A new practice was also introduced: “meditation of strong determination known as Adishthan”. Oh girl, this is a tough one! But for me it was a bit easy as I started practicing it since the first day but I didn’t observe sensations along with it.
For three hours, each day (three times one hour), we had to stay absolutely still while meditating. We couldn’t move an inch of our body or even open our eyes. What a challenge! We were strongly encouraged to stay still for the whole hour, we weren’t actually punished if we didn’t succeed. At this time at first, I could barely manage to stay still after observing the sensations for half an hour; my left knee used to get a severe ache from within and the right side of my shoulder and back was killing me. I felt as if someone I holding me tightly from within.
And why were we torturing ourselves with Adishthan? I was eager to know. In the discourse, I found my answer. We were first told that nothing justifies losing our peace of mind. Guruji also told us that practicing Vipassana meditation would help us reach true peace; happiness irrespective of all the obstacles.
I understood that physical sensations arise from thoughts. I perhaps feel a tension in the upper chest, shoulder or a general feeling of uneasiness.
I label these feelings as negative and develop aversion towards them. I also associate this aversion with a person; and therefore reinforce my hate and loop the cycle again and again. This habit patter of the mind binds me and makes me suffer.
You develop craving for these sensations that you identify as positive. You associate this desire with the souvenir. Again, you loop the cycle again and again. Craving and aversion are two sides of the same coin. When I’m averse to something, I’m also craving its absence. In my opinion, the most important point is that we don’t desire things in themselves, but only the sensations we associate them with. A drug addict isn’t addicted to drug or alcohol, but to the sensations produced by it. What a trap!
By practicing Vipassana meditation, we train the mind to be more aware of subtle sensations and learn to see them with equanimity. This way, we can transcend and thus break the loop of craving and aversion as a result suffering ends.
Perhaps I now realised why the meditations of strong determination is so useful. By remaining still for a whole hour, tons and tons of unpleasant physical sensations are produced, and this forces us to practice equanimity. If you can keep your peace of mind while your whole body is tortured by horrible sensations, daily frustrations will become easy to deal with! It will be a cake walk.
That day I asked Zope Guruji a question which was troubling me since a long time. Is carving for knowledge a good thing or bad thing. He said, “Your aim should be to be a Sadhak and not a Vidhvaan.” His answer set my inner self at peace and inspired me to practice Vipassana persistently. Although the last meditation wasn’t one of the meditation in Adishthan, I stayed absolutely still for about 30 minutes and then kept meditating in my room. I felt a warm flux of vibrations across my skin and felt like unpleasant sensations were “dissolving” into subtle and pleasant ones. I felt a flow inside my left arm from the shoulders to the fingers. I was frightened at first but Guruji told me that there was nothing to worry about as this was the practice we’ll continue doing next.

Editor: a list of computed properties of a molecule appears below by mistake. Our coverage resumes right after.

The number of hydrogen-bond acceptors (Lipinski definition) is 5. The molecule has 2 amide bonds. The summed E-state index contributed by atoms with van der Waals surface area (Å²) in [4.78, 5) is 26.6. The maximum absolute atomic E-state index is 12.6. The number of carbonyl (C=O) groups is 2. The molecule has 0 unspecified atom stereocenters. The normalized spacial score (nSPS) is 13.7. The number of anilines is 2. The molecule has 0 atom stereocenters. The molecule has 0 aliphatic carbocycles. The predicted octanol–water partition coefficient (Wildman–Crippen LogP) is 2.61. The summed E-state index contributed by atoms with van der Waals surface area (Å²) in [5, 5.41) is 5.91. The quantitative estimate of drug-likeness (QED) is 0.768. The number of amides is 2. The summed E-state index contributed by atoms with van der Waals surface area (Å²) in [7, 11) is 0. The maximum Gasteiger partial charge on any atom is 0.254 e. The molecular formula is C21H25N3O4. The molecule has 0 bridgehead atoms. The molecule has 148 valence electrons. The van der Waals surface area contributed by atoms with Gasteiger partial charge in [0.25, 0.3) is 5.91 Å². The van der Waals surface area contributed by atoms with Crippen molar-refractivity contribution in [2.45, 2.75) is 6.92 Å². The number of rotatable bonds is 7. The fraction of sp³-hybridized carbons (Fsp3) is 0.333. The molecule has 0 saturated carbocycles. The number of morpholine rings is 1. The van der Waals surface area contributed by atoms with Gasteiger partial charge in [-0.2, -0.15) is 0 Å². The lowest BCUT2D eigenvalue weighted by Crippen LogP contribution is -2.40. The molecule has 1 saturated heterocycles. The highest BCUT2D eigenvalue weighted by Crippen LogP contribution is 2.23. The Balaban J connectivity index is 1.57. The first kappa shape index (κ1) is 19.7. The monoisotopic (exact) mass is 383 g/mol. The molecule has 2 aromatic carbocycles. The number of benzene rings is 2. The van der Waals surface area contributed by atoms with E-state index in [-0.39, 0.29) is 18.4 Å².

The next day, we began moving our awareness from head to feet and then, from feet to head. If we wanted, we could also move our awareness continuously, as opposed to part-by-part, on the surface of our skin on inside our body. Since I easily felt subtle vibrations, I found this easy, and the rest of the day went fairly well. I started playing with it and then realized that I shouldn’t do anything against the instructions. I often had thoughts about the external world but I tried my best to ignore them and I kept practicing.
After the evening discourse (5th day), my meditation was fantastic! I experienced profound peace and happiness. I started crying. Tears rolling down my cheeks. I felt as if something is opening up from inside. Something in the middle of my chest. When I went to bed, I was feeling too ecstatic to even sleep! I had fun sitting in various uncomfortable ways and just looking at the “unpleasant” feelings passive and saying “Annichya” in my mind. I felt like I was in the Matrix, I could handle anything and everything!
This was put to the test the next day …
DAY 6 TO 9 – EQUANIMITY, BALANCE AND DETERMINATION PUT TO THE TEST
On the 6th day, I woke up sick. My right side again hurted, my head throbbed painfully and I felt difficulty in breathing. My deep breathing all of a sudden became swallow. I had to meditate through it. And on top of that I saw some black ants in my room which made me fearful. I started giving them Metta and Maitri and the fear soon diminished.